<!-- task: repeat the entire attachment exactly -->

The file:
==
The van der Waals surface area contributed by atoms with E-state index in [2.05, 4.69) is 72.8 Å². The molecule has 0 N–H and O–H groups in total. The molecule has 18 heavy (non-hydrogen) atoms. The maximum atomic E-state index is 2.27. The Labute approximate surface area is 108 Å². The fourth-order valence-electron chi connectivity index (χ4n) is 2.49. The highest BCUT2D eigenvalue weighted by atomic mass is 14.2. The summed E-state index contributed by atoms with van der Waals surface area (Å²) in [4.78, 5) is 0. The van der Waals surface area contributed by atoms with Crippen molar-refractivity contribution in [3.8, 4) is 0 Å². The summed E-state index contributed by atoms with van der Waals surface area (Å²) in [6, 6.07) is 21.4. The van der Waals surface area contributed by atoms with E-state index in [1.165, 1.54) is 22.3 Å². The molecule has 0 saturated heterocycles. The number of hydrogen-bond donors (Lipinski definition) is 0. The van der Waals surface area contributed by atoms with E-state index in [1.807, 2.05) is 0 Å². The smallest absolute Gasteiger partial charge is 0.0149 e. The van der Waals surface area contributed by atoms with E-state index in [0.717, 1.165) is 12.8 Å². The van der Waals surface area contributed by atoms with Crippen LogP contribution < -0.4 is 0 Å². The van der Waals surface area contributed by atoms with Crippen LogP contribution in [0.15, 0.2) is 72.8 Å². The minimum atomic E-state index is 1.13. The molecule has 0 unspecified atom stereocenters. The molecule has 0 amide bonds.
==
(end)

The van der Waals surface area contributed by atoms with E-state index in [2.05, 4.69) is 72.8 Å². The molecule has 0 N–H and O–H groups in total. The molecule has 18 heavy (non-hydrogen) atoms. The maximum atomic E-state index is 2.27. The Labute approximate surface area is 108 Å². The fourth-order valence-electron chi connectivity index (χ4n) is 2.49. The highest BCUT2D eigenvalue weighted by atomic mass is 14.2. The summed E-state index contributed by atoms with van der Waals surface area (Å²) in [4.78, 5) is 0. The van der Waals surface area contributed by atoms with Crippen molar-refractivity contribution in [3.8, 4) is 0 Å². The summed E-state index contributed by atoms with van der Waals surface area (Å²) in [6, 6.07) is 21.4. The van der Waals surface area contributed by atoms with E-state index in [1.165, 1.54) is 22.3 Å². The molecule has 0 saturated heterocycles. The number of hydrogen-bond donors (Lipinski definition) is 0. The van der Waals surface area contributed by atoms with E-state index in [1.807, 2.05) is 0 Å². The smallest absolute Gasteiger partial charge is 0.0149 e. The van der Waals surface area contributed by atoms with E-state index in [0.717, 1.165) is 12.8 Å². The van der Waals surface area contributed by atoms with Crippen LogP contribution < -0.4 is 0 Å². The van der Waals surface area contributed by atoms with Crippen LogP contribution in [0.15, 0.2) is 72.8 Å². The minimum atomic E-state index is 1.13. The molecule has 0 unspecified atom stereocenters. The molecule has 0 amide bonds.